Quid pro quo (From the Latin meaning "this for that") indicates a more-or-less equal exchange or substitution of goods or services. English speakers often use the term to mean "a favour for a favour" and the phrases with almost identical meaning include: "what for what", "give and take", "tit for tat", "this for that", and "you scratch my back, and I'll scratch yours".
A favourite line that we write in all our correspondence is 'at your convenience', or 'at a mutually convenient time and place' and such other expressions depicting reciprocity. In real life, we have no patience for the same. The phone we have is meant for our use and convenience and not the caller's, yet see the impatience and even anger of people when they cannot connect with you.
If I was an operator or my job entailed me to be available 24/7 that would be a different story. Demands of the job, period! But I am not. I have a free will and will not be at your service at your convenience. I could be in a meeting, in the gym or asleep. Technology is for our ease and not to drive us crazy. The tolerance of people is decreasing with the instantaneous means of communication. From the mobile, it came to the flying sms era and now the BBM. The avenues of escape from this technology are very slim. But it boils down to dealing with technology sensibly. We could either become a slave to it or befriend it to our advantage. For this discipline is needed. We don't have to check emails every minute and reply to them while our coffee gets cold. We don't have to take every call that comes. The world did exist before this supersonic technology and quite well too and a lot was accomplished.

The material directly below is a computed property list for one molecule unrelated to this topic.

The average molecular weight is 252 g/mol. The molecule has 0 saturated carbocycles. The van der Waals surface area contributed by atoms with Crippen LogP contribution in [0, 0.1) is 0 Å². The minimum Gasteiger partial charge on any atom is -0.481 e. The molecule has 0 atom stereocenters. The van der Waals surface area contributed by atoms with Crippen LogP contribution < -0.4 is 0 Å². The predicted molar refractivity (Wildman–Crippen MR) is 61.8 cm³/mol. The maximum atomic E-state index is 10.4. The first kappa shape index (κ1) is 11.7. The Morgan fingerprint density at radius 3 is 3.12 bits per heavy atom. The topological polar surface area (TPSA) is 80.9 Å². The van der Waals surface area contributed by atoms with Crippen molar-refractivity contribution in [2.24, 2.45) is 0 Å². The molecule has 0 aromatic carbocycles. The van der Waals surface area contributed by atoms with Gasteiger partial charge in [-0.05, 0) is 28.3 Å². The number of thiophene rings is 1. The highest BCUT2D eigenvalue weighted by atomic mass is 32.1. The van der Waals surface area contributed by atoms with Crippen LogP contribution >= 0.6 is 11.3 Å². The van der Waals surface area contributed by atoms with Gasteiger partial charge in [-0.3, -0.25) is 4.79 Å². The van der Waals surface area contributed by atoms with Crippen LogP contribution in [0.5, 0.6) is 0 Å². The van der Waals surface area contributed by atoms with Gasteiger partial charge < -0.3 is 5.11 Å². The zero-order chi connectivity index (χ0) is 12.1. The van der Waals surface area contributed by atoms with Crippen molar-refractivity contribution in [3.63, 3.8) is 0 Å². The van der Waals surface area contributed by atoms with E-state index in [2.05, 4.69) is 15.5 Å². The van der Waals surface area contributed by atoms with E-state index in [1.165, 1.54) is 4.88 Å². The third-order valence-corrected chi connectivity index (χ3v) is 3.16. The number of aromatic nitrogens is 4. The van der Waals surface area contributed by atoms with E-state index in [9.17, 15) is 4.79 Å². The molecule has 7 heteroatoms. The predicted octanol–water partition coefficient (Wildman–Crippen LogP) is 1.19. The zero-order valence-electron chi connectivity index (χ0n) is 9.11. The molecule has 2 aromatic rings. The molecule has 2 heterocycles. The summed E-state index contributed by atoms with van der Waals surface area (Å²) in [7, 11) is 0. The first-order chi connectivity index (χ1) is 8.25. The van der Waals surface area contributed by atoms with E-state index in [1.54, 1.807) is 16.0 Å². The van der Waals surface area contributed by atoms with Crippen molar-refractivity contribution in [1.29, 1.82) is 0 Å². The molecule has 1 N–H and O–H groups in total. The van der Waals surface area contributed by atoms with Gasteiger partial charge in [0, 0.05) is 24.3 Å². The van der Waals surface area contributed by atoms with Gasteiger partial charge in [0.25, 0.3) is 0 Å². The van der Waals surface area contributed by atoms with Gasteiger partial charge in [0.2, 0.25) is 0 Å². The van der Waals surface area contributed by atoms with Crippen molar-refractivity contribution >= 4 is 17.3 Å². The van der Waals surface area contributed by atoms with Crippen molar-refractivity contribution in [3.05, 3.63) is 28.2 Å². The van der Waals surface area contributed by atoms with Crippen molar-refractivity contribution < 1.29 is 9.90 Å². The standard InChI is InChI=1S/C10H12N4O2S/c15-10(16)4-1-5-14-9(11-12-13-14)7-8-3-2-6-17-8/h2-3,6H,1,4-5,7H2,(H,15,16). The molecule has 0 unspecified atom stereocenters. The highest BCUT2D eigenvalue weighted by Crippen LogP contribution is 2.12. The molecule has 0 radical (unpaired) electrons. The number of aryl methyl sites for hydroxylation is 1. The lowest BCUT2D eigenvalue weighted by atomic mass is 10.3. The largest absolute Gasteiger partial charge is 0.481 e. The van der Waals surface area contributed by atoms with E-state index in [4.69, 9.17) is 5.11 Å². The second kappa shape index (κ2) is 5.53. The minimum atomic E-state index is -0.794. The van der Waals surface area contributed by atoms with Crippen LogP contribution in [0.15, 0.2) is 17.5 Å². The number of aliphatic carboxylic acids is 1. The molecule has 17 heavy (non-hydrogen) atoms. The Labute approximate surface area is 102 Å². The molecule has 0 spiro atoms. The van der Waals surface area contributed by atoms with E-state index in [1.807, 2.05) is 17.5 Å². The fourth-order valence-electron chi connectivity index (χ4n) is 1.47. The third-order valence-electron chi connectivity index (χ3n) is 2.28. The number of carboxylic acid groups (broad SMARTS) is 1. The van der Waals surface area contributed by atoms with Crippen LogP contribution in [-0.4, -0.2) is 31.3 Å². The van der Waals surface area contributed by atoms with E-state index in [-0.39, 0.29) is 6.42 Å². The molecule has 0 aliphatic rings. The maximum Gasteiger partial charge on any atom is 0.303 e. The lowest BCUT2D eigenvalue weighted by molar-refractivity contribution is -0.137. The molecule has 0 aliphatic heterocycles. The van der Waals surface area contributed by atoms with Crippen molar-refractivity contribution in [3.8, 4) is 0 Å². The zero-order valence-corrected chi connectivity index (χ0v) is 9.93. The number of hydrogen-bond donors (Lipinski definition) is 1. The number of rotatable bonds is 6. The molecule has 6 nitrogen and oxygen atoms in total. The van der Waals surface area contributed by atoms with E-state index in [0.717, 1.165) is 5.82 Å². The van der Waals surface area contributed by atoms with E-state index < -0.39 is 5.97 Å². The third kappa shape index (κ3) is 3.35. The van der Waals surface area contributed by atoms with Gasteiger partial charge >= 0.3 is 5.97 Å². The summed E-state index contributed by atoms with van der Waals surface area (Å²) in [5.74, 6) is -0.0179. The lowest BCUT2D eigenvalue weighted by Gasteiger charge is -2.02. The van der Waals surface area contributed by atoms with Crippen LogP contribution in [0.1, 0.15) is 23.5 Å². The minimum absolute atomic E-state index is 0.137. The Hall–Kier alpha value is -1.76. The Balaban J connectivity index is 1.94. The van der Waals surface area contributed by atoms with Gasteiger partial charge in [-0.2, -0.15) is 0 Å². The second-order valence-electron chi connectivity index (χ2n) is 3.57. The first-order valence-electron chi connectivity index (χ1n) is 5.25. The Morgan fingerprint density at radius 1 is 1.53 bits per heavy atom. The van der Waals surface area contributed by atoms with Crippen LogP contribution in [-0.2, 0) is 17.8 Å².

Like I said, a bit of discipline is needed. Like this time is my time for doing x, y and z and I don't want to be disturbed. I respect the time table of others and their need for privacy and would urge them to do the same. That is reciprocity, and not the polite but meaningless phrase of "mutual convenience".
I know of some people who get angry when you don't answer their messages or calls on an urgent basis, but are so laid back when they have to revert. The irony is that, they just don't believe in any RSVP themselves. How about applying the same standards to yourself? I think they need a taste of their own medicine, so that they know how annoying it is when others are waiting for their answer.
Mutual respect is imperative in any relation, and the operative word here is 'mutual'. We have to respect the other person's privacy, time and space and would rightfully expect the same. Relations often get sour, when this respect is not reciprocated. In today's world of hurry, people are only interested in getting their work done. At that time, they will be honey sweet to the others, but the moment their work is over, they don't have the time to even say a hello. What they don't realize is that relations are nurtured over a period of time in order to be long lasting; it's not about getting a single job done. If you happen to be a fly by night operator, be prepared if your call is not answered the next time.
The funny thing about mutual respect is that you can not control it. Sure, you can control whether or not you exercise on a regular basis, whether you control your temper, or whether or not you express respect to others, but mutual respect implies that two or more persons have respect for each other, and as unfortunate as it may seem at times, you can never control when and where others decide to show you respect. So, perhaps the question should be: "How can I encourage mutual respect?"
Whether in a law firm, any workplace, home or with friends - follow some simple rules - communicate with colleagues, share the success, do your own work and do it well, respect the others, be a team player, have some patience and take responsibility for your job. It just boils down to one thing. Do you remember the "golden rule"? "Do unto others as you would have them do unto you!"